You need at least 4' of chimney to get good draft through the stove and keep it burning. I have mine only a foot above the roof, although it really should be more then that.


    I have storage built into the camper for fire wood. I can cary enough to last me 8 days or so depending on how cold it is out. I use allot of pine, and spruce. I also have a source for oak, and maple from a furniture shop. I split the wood into smaller then normal logs, and 6" long. We also use clean no chemical or wax pressed oak logs. i brake them in to 6" lengths and can put 2 half logs in at a time. They will give about 4 hours of solid burn time, so I mostly just use those at night. Charcoal also works very well but can get a little spend. This year I have been playing around with natural coal. That stuff burns really hot for a long time. Just a little tougher to get some good Anthracite coal around here. Unless I want to buy it by the tonne.


    There is almost no fire smell in the camper. Sometimes a little puff of smoke will come in when the chimney starts to get plugged up. I clean it out a couple times a winter. I just use a 3” pellet chimney brush.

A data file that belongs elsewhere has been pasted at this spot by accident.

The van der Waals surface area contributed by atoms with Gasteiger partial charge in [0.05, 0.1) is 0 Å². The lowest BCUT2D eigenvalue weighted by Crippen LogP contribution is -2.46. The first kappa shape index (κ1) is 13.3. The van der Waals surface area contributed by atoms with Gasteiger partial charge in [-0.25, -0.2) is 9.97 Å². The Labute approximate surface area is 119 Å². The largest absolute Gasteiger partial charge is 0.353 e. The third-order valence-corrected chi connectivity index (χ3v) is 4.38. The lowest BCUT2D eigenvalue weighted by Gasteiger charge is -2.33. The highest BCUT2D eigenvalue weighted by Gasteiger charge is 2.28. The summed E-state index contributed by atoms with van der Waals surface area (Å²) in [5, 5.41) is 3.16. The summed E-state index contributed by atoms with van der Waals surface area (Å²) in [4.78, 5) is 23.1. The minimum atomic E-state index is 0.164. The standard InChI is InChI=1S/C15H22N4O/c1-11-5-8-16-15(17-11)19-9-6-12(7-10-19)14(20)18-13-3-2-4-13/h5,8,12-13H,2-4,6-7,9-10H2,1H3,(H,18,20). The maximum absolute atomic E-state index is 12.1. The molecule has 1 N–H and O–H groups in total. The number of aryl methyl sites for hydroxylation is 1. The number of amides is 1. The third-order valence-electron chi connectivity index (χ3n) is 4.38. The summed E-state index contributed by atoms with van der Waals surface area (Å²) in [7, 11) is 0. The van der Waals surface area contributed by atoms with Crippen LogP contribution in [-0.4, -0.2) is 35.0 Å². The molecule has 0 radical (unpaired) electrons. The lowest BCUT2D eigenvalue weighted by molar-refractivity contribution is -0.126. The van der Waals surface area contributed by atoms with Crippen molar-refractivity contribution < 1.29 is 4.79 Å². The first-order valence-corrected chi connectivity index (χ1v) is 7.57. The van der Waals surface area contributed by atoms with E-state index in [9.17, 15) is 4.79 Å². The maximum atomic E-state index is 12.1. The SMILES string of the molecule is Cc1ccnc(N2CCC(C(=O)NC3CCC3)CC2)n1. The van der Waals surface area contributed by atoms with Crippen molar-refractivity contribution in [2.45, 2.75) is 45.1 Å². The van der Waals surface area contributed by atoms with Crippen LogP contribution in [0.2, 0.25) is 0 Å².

I am thinking I would like to build a little bigger stove that can handle about 1.5 - 2 times the amount of wood. Then I can put a glass window in the door as well. It would only need to be slightly larger then it is now.


    The overall outside dims are 6" x 8" x 13" there is a 2.5" clear out at the bottom, and a 1" baffle in the top.



    The access door from outside




    Open access door, wood stocked inside



    This is the size of the wood we use. The oak and maple is about the same size


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    Last edited by uriedog; 12-15-2016 at 05:53 PM.